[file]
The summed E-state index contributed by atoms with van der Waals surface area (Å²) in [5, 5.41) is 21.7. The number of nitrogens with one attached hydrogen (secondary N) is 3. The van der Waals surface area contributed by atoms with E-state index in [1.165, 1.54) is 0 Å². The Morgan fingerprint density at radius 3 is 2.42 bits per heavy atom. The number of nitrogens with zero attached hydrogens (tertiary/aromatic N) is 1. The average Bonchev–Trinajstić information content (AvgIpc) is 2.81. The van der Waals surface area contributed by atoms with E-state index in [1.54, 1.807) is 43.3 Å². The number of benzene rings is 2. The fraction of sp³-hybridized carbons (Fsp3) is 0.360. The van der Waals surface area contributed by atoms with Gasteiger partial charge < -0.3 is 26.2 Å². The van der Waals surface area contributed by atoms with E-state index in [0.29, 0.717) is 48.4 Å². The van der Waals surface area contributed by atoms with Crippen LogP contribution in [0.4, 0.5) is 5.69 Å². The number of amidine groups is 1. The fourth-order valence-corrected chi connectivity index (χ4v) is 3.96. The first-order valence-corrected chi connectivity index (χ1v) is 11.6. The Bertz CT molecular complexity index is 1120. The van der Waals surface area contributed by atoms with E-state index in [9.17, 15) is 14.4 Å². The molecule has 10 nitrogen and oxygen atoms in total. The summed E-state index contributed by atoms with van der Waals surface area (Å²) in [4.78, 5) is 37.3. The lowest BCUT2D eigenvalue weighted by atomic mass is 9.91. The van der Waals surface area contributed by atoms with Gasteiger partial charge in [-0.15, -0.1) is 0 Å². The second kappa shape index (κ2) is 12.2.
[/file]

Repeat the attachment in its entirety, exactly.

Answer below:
The summed E-state index contributed by atoms with van der Waals surface area (Å²) in [5, 5.41) is 21.7. The number of nitrogens with one attached hydrogen (secondary N) is 3. The van der Waals surface area contributed by atoms with E-state index in [1.165, 1.54) is 0 Å². The Morgan fingerprint density at radius 3 is 2.42 bits per heavy atom. The number of nitrogens with zero attached hydrogens (tertiary/aromatic N) is 1. The average Bonchev–Trinajstić information content (AvgIpc) is 2.81. The van der Waals surface area contributed by atoms with E-state index in [1.54, 1.807) is 43.3 Å². The number of benzene rings is 2. The fraction of sp³-hybridized carbons (Fsp3) is 0.360. The van der Waals surface area contributed by atoms with Gasteiger partial charge < -0.3 is 26.2 Å². The van der Waals surface area contributed by atoms with E-state index in [0.29, 0.717) is 48.4 Å². The van der Waals surface area contributed by atoms with Crippen LogP contribution in [0.4, 0.5) is 5.69 Å². The number of amidine groups is 1. The fourth-order valence-corrected chi connectivity index (χ4v) is 3.96. The first-order valence-corrected chi connectivity index (χ1v) is 11.6. The Bertz CT molecular complexity index is 1120. The van der Waals surface area contributed by atoms with E-state index in [9.17, 15) is 14.4 Å². The molecule has 10 nitrogen and oxygen atoms in total. The summed E-state index contributed by atoms with van der Waals surface area (Å²) in [4.78, 5) is 37.3. The lowest BCUT2D eigenvalue weighted by atomic mass is 9.91. The van der Waals surface area contributed by atoms with Gasteiger partial charge in [-0.15, -0.1) is 0 Å². The second kappa shape index (κ2) is 12.2.